In the eleventh of a series of “IntelBriefs” on African security issues being produced by the Atlantic Council’s Africa Center in partnership with the Soufan Group, an international strategic consultancy, Africa Center Deputy Director Bronwyn Bruton draws attention to police persecution of Kenya’s Somali population and warns that a homegrown radicalization problem is brewing.
As of mid-October 2012, Somalis continue their longstanding regard for Ethiopia as an enemy at the gate. Somalia went to war with Ethiopia in 1977 and 1978 over irredentist claims, and Ethiopia is accused of ongoing human rights violations against secessionist Somalis living in its Somali (or “Ogaden”) Region. When the Union of Islamic Courts seized power in Somalia in 2006, Ethiopia plunged into a brutal two-year occupation of Mogadishu that enraged Somalis across the globe.
In contrast, Kenya has historically chosen to play the role of “good cop” in the Horn of Africa region. It has tolerated the creation of the world’s largest refugee camp on its Somali border, and permitted the Eastleigh neighborhood of Nairobi to become a kind of Somali investment Mecca. “Little Mogadishu,” as Eastleigh is widely known, has attracted tens of thousands of Somalis and US $billions of their investments. To many Somalis, it is a home away from home.
But the conventional portrait of Kenya as Somalia’s good neighbor is beginning to fade. Eastleigh has degenerated into a slum where Somali entrepreneurs increasingly feel ghettoized. Somali residents describe Eastleigh as a hunting ground for corrupt police, who shake down both legal and illegal Somali residents on a daily basis. The government has conducted a series of mass arrests, in which as many as several hundred Somalis at a time have been swept off the street and forced to bribe their way back to freedom. In the southern port of Mombasa, the August 27, 2012, assassination of a radical cleric, Sheikh Aboud Rogo Mohammed, who had urged Muslims to take up arms against the Kenyan government in retaliation for the Kenyan Defense Force’s intervention in Somalia in late 2011, triggered days of rioting amid widespread allegations that the Kenyan police and the United States organized the assassination. (A perception of regional marginalization had already created a secessionist movement — the Mombasa Republican Council — that is popular among both Christian and Muslim residents of the coastal city.) In Kenya’s North Eastern Province, the ethnic Somali population has suffered brutal attacks by Kenyan police officers in retaliation for terrorist killings on the border by the Somali militant group al Shabaab.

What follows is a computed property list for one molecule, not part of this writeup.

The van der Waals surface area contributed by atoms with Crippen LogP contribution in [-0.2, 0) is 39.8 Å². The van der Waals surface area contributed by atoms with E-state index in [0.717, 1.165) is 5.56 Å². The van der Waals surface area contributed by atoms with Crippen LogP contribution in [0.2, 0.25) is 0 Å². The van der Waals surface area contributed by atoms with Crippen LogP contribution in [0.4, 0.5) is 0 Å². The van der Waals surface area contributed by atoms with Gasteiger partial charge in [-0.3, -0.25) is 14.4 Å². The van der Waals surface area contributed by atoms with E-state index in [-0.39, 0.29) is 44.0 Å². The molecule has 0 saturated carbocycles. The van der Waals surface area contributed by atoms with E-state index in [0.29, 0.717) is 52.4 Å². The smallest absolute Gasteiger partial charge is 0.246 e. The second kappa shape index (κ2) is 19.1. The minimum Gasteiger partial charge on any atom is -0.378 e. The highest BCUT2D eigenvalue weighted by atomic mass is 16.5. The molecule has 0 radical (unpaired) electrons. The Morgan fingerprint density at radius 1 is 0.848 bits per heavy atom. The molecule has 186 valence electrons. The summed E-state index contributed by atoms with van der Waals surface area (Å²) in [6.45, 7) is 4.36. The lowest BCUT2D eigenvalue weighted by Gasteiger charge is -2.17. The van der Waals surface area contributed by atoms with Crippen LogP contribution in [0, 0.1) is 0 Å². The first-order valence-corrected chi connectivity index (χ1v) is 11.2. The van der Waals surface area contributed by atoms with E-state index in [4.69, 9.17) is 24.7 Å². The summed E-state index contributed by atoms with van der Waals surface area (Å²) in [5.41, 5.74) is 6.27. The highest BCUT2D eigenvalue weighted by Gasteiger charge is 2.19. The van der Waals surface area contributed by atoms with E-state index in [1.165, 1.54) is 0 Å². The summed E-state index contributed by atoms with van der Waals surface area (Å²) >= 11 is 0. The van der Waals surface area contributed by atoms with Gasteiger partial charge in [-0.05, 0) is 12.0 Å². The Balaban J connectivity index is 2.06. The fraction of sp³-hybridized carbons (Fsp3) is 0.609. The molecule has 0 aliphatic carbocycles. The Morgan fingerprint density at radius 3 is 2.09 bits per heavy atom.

Coming in the midst of these domestic tensions, Nairobi’s decision to invade Somalia in October of last year in response to several cross-border incursions allegedly perpetrated by al Shabaab militants and its occupation last month of the heavily-contested Somali port of Kismayo has been perceived as an assault on Somali sovereignty, albeit one that also threatens to dangerously mire Kenya in Somalia’s intractable clan warfare.
Bringing Terror Home
Nairobi’s Muslim Youth Centre (MYC) is a product of these events. It was created in 2009, at around the same time that word of Nairobi’s plan to create a new mini-state in Somalia — a scheme known as the “Jubaland initiative” — began to spread across the Internet. Since then, the MYC has become a primary conduit of money and recruits to al Shabaab.